My most recent but ill-fated creative project was a ballet about chemical elements. For this, I collaborated with Tiffany Lawson of Lawson Dance Theater, who approached the local ACS looking for someone who could help her choreograph a full-stage dance production about chemical elements. I worked with her to develop a ballet in two acts: organic and inorganic. Entitled “Elemental,” we had dances about phosphorus (energetic), iron (psychologically weighty), a duet between hydrogen and deuterium engaging in nuclear fusion resulting in helium, etc. I taught the dancers about protein structure and dynamics, and they got really creative with a “polymeric” dance that captured protein motion phenomenally as they performed entirely while holding hands. Sadly, the show never went public, as it had been scheduled to open at Stage 773 in April 2020, when everything locked down for COVID. After a few tries, both the performance space and the dance company went out of business.

What is the most interesting thing that you are working on right now?

We’re wrapping up a major upgrade to the facility, thanks to the VERY generous support of PSD, Chemistry, and PME. Every instrument got one sort of upgrade or another, and we added a new 600 MHz spectrometer. Making adjustments to all the new things took a lot of time and energy, but now we’re embarking on the next stage of improvements: implementing advanced methods and making them available to the UChicago community.

I see my role here as a facilitator for the adoption of best methods in analytical chemistry. There are plenty of people out there developing new NMR methods to make chemists’ jobs easier and more effective, but actually getting the bench researcher to try a new NMR method can be challenging. I like to shop for methods and practices that will benefit the researchers here, then implement them in a way they’ll find easy to pick up. My time working as a Community Manager in Agilent’s marketing department helped show me how this process of implementation, communication, and education needs to be carefully thought out to be effective. Now that we have a lot of new equipment and available methods, we can’t just say, “OK, folks, here you go!” and leave it at that. I’ll be doing a fair amount of technical homework to explore the new capabilities, probe them for trouble spots, develop easy-to-follow protocols, and then execute a communication plan to foster researcher adoption. It’s maybe 1/3 technical work and 2/3 communication with social framing.

What does diversity and inclusion mean to you?

Making sure everyone has an opportunity to conduct science. I particularly enjoy the international nature of my workplace, and I appreciate the progress toward equitable gender balance I’ve seen in science.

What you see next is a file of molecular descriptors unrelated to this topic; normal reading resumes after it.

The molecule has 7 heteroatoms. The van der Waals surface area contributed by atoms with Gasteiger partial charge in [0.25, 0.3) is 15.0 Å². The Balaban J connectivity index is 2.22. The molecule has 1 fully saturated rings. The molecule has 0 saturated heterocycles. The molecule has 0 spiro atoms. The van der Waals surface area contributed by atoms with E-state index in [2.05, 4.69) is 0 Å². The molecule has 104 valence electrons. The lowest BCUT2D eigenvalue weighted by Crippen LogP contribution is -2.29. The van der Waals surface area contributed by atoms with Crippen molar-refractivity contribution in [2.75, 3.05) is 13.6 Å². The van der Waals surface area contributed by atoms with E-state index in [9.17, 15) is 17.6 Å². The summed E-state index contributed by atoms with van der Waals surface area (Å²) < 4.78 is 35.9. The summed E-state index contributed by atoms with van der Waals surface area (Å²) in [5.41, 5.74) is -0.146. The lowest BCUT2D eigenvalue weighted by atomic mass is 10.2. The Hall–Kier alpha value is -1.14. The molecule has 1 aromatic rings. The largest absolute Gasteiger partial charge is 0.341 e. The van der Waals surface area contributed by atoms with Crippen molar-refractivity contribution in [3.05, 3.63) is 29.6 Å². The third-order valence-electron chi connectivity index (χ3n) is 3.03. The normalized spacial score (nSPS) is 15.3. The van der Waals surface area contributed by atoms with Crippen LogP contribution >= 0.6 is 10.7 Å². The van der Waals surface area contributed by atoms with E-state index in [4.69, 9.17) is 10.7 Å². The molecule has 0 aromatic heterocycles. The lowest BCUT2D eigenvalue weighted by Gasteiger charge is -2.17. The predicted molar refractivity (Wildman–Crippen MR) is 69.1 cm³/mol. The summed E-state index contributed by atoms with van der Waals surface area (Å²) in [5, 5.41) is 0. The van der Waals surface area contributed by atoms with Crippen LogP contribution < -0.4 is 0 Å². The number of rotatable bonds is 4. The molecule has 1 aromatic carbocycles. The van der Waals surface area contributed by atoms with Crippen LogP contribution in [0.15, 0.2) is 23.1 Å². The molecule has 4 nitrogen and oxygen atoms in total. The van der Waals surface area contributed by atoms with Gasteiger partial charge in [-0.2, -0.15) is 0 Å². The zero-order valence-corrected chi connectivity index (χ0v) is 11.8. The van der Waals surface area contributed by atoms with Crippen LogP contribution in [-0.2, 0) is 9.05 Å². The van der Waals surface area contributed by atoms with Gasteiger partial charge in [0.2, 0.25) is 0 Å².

Recently I’ve focused on issues of accessibility for chemists with disabilities, especially those with mobility impairment. NMR facilities are notorious for being inaccessible, typically requiring people to climb stairs to load samples, making them climb under magnets to tune the instruments, and excluding people with magnetically sensitive assistive devices and sensors. But with the technology our facility now enjoys, we can accommodate more disabled people. Our modern magnets are well “shielded,” so they pose such a lower magnetic field risk than older models that almost everyone can operate our instruments safely. I made sure our major upgrade provided floor-accessible autosamplers and automatically tunable probes on every instrument so no one has to climb, crawl, or even stand to run NMR experiments. And we’ve found that non-disabled researchers are enjoying the improvements, too, much like how everyone benefits from curb cuts and auto-opening doors. I hope to work with PSD in the near future to ensure our facilities are as accessible as possible.

Do you have pets, and if so, what are their names?

Three cats (Minnie, Roger, and Butters), and a tortoise (Cap’n America). We have a few fish, and we tried naming some Klaatu, Barada, and Nikto (a reference to movies The Day the Earth Stood Still and Army of Darkness) but we can’t keep track of who’s who.         

What is your favorite restaurant in Chicago?

Whichever’s good and convenient before a Broadway in Chicago show. Italian Village is a reliable standby downtown, and Demera (Ethiopian) is good near the Metro.

What did you want to be when you grew up? Or, what do you want to do when you retire?

As a kid, I wanted to be a scientist. I gravitated toward physics and engineering-type things, but in college, I took a shine to chemistry and molecular biology. I’m pretty well aligned in my current job, where I get to do all kinds of different things.

It’s a little hard to envision retirement. I may volunteer as a docent at the Museum of Science and Industry, where I can show people fun things to do with the MSI’s electronic periodic table.